BookBrowse Reviews My Name is Not Friday by Jon Walter

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My Name is Not Friday

by Jon Walter

My Name is Not Friday by Jon Walter
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  • First Published:
    Jan 2016, 384 pages
    Paperback:
    May 2017, 400 pages

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Book Reviewed by:
Bradley Sides

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A heartbreaking but hopeful account of Samuel's journey from freedom, to captivity, and back again. Ages 12+

Faith. It's a word that we often hear. For many, it is what guides their religious selves, and it motivates them to find that which they seek. It doesn't just inspire their lives – it is their lives. In Jon Walter's debut young adult novel, My Name is Not Friday, which is set in Mississippi during America's Civil War, Samuel, a freeborn black orphan, displays just how important his faith is. Without it – well, without it, Samuel's story would be very different from the one Walter shares with us.

When we meet Samuel, his mother is dying. And then Samuel is alone in the world except for the company of his younger brother, Joshua. Both boys wind up together at an orphanage for "colored" boys. The man in charge, Father Mosely, rules with an iron fist. He demands respect at all times, and the old man has little tolerance for childish antics. It's really no surprise what happens; I mean, when there are young people around, antics are going to happen.

Samuel is the good brother. He's quiet and sensitive. He prays fervently and believes that God will watch over him and Joshua. When one of the boys at the orphanage commits a vulgar act against God and Father Mosely, Samuel takes the blame, and he takes it without much thought of punishment: "God ain't gonna hurt me, I can be sure of that, 'cause I've always been a good boy."

What follows are multiple episodes of separation and abuse. Samuel is sold into slavery, and his "boyhood" begins to fade away. His transformation begins when a man who helps sell Samuel says, "Tomorrow is Friday. Now, you better remember that day real good 'cause from now on, that's gonna be your name." Is there a more basic principle of selfhood than one's name? Another belittling fact of Samuel's new life as a slave is that his master "don't even look as old" as him. Samuel remarks, "He owns me body and soul, and my worth has been set at six hundred dollars."

Samuel soon finds himself on a plantation. He works the fields. His meals aren't filling. He watches people that he comes to know as family be beaten and mistreated time and time again. Throughout all of the horrendous moments on the plantation, Samuel remains devoted to God and to the hope of being reunited with his brother.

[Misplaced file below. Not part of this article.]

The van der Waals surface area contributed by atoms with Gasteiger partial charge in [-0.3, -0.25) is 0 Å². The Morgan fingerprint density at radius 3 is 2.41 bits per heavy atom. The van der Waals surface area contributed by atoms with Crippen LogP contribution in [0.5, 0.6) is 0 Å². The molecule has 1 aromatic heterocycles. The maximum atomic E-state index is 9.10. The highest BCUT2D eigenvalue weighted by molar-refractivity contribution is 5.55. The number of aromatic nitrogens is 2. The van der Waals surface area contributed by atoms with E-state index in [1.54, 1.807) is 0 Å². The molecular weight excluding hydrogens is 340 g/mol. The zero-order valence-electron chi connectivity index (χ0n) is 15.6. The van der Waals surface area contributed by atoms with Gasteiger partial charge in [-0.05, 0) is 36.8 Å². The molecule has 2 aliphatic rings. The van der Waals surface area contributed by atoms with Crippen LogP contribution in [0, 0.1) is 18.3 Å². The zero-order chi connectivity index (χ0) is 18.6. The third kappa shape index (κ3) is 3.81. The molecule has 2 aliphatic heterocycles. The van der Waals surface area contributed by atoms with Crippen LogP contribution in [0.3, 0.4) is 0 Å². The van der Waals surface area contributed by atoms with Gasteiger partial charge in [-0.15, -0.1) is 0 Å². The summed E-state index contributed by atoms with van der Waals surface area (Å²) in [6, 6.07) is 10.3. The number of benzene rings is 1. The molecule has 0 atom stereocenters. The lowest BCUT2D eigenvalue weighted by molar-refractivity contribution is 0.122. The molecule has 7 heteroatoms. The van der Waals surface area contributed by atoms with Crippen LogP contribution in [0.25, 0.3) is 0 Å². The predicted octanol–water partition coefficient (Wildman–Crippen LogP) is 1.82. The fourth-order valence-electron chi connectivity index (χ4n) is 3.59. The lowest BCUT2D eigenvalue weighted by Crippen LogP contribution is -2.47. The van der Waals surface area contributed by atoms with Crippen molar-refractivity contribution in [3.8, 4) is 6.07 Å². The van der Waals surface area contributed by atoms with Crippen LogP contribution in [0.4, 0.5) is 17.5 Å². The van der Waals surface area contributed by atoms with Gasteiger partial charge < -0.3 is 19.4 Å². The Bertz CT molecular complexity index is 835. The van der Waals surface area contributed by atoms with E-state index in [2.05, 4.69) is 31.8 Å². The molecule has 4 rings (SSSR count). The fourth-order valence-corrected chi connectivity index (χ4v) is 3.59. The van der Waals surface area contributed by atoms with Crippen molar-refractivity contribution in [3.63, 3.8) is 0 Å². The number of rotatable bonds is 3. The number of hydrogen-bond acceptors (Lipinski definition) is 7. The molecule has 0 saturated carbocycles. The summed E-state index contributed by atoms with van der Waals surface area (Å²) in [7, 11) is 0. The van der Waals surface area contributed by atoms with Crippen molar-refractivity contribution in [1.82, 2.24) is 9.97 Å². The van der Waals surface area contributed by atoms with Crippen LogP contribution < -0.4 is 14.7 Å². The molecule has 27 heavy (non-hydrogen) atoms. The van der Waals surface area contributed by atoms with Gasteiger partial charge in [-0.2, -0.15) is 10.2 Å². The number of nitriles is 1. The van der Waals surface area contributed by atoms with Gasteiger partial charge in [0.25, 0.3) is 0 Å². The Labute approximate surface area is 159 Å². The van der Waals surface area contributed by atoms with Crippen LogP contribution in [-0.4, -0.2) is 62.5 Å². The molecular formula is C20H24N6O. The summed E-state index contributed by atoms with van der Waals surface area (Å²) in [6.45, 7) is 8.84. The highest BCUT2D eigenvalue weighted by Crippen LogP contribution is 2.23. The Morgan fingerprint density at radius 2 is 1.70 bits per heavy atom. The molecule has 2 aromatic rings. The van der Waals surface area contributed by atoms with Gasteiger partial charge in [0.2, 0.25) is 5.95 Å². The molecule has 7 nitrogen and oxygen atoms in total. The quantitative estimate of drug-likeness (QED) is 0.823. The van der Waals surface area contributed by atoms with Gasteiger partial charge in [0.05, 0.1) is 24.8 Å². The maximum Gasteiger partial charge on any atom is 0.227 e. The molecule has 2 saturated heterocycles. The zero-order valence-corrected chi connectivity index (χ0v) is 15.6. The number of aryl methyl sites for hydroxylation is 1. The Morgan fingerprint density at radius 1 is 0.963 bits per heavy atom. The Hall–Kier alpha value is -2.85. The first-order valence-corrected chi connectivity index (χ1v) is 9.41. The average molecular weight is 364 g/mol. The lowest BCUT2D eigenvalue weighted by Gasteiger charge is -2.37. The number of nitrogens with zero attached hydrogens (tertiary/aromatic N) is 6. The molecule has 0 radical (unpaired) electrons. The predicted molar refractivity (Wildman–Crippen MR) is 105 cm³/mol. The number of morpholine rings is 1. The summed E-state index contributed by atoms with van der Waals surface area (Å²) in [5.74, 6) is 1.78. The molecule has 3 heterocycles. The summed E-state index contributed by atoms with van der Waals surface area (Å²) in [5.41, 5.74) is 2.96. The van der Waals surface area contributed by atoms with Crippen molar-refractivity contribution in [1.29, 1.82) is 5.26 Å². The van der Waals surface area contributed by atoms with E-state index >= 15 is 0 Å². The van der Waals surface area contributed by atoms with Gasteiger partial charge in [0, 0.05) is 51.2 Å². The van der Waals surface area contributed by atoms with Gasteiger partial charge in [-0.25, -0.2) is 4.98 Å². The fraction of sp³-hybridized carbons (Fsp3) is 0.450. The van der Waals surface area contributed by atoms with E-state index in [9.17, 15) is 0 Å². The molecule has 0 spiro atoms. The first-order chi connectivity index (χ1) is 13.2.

If My Name is Not Friday sounds difficult, it's because it certainly is. It has to be. This is an important novel, and one that demands readers' compassion to build until it crescendos in the novel's closing act.

Biblical scripture and allusions fill Walter's novel, and one of the greatest successes of the book is how Samuel metaphorically functions as Moses. It's early in My Name is Not Friday when Samuel admits, "I could be Moses. I really could." Like Moses, Samuel preaches the law, and he talks to God. However, the most direct link is how Samuel leads his enslaved comrades in a march for freedom. It's Father Mosely who tells Samuel that he has "what it takes to be a leader of men." Samuel teaches the other slaves, both young and old, to read. He wants them to be prepared when their time comes to prove that they are intelligent and capable of living outside of the fields. Walter's handling of Samuel's religion is precise and rather poignant. It always feels sincere.

Walter also illustrates clearly how sacrifice can sometimes be necessary. Sure, it can be difficult – Samuel lives one of the most horrifying experiences imaginable, but the young boy never seems to doubt what he is doing. He's strong, and he knows it. He has God. He has the drive to get back home. Samuel knows that if his brother were in his shoes, poor Joshua would likely never make it back home. Samuel's sacrifice, at least to himself, is worth it.

My Name is Not Friday feels necessary. Walter has crafted a wonderfully moving young adult novel that deserves mentioning alongside M. T. Anderson's recent classic Octavian Nothing books.

Reviewed by Bradley Sides

This review was originally published in January 2016, and has been updated for the May 2017 paperback release. Click here to go to this issue.



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